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Penikese Island
Penikese Island from the southeast in 2005.
Archipelago Elizabeth Islands
Total islands 1
Area .117 sq mi (0.30 km2)
Highest elevation 52 ft (15.8 m)
United States
State Massachusetts
County Dukes County
The Elizabeth Islands
Major Islands listed in order from east to west
Nonamesset Uncatena Naushon Pasque Nashawena Penikese Cuttyhunk
Minor Islands:
Bachelor Baret Bull Cedar Gosnold Gull Rock Veckatimest Weepecket Islands
Penikese Island 2015
Penikese Island from the north in 2015

Penikese Island is a 75-acre (0.117 sq mi) island off the coast of Massachusetts, United States, in Buzzards Bay. It is one of the Elizabeth Islands, which make up the town of Gosnold, Massachusetts. Penikese is located near the west end of the Elizabeth island chain.


Penikese Island entered the historical record in 1602 AD when the English explorer Bartholomew Gosnold and some of his crew visited the island. Their visit frightened four visiting Wampanoag Indians into hiding, and the explorers stole their canoe.

Originally tree covered, at some later time the tree cover was lost, and the island was later used for pasturing sheep. To this day, it remains primarily grass covered. Ownership changed hands several time before the island was purchased by John Anderson, a businessman, who used it for vacationing.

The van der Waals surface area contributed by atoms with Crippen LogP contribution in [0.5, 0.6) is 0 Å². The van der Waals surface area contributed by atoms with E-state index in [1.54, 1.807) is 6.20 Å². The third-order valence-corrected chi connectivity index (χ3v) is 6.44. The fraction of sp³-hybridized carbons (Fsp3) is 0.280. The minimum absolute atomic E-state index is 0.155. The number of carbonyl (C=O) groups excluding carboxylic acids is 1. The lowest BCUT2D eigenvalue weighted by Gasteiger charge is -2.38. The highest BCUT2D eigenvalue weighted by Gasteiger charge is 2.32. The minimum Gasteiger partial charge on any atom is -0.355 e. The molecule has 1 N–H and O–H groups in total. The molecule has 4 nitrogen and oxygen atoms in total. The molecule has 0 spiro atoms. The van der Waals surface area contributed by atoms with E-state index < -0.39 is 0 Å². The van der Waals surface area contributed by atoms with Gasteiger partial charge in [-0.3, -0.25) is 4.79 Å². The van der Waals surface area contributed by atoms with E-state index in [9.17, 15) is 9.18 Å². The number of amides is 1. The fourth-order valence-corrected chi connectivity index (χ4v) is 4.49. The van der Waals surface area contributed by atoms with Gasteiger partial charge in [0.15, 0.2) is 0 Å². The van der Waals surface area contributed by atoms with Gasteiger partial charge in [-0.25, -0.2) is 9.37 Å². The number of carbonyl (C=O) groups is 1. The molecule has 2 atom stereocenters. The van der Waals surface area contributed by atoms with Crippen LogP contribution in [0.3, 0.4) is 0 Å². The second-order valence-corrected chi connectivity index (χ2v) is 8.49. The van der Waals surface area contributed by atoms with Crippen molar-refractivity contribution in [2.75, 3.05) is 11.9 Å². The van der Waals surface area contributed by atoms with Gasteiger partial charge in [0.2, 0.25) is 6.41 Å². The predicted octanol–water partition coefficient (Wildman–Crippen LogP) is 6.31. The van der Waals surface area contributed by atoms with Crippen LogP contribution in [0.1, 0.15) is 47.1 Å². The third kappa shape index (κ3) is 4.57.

In early 1873, Louis Agassiz, the famous Swiss-American naturalist, persuaded Anderson to give him the island and $50,000 to endow a school for natural history where students would study nature instead of books. The school opened in July 1873, initially headed by Louis Agassiz. Following his death in December, his son Alexander Agassiz ran the school. The school was closed following a fire in 1875, but some of the former students opened in 1888 the Marine Biological Laboratory, in nearby Woods Hole.

In 1904, following local opposition to two previously selected sites on the mainland, the state of Massachusetts purchased the island for $25,000 to use as a leprosy hospital to isolate and treat all Massachusetts residents with the disease. The residents with the disease were called "lepers", because they had leprosy. When opened, the Penikese Island Leper Hospital had five patients. After being open for 16 years, it was closed in 1921 and the thirteen patients were transferred to the federal leprosy hospital in Carville, Louisiana. At the closing of the hospital, the state burnt and then dynamited the buildings, and all that remains of it is are stone gate posts and a small cemetery.

The island remains under the ownership of the Commonwealth of Massachusetts and is primarily a bird sanctuary. There is no permanent population on the island. A residential school for special-needs juvenile boys was opened in 1973, so at any time, there may be school staff and some students on the island. There may also be visitors and researchers on island from time to time, as the island is publicly owned and is still used at times for biological research. Beginning in 1990, the island was used as a test site for efforts to reintroduce the endangered American burying beetle, which appears to have succeeded; by 1997 the population had persisted for at least five generations since the last release.

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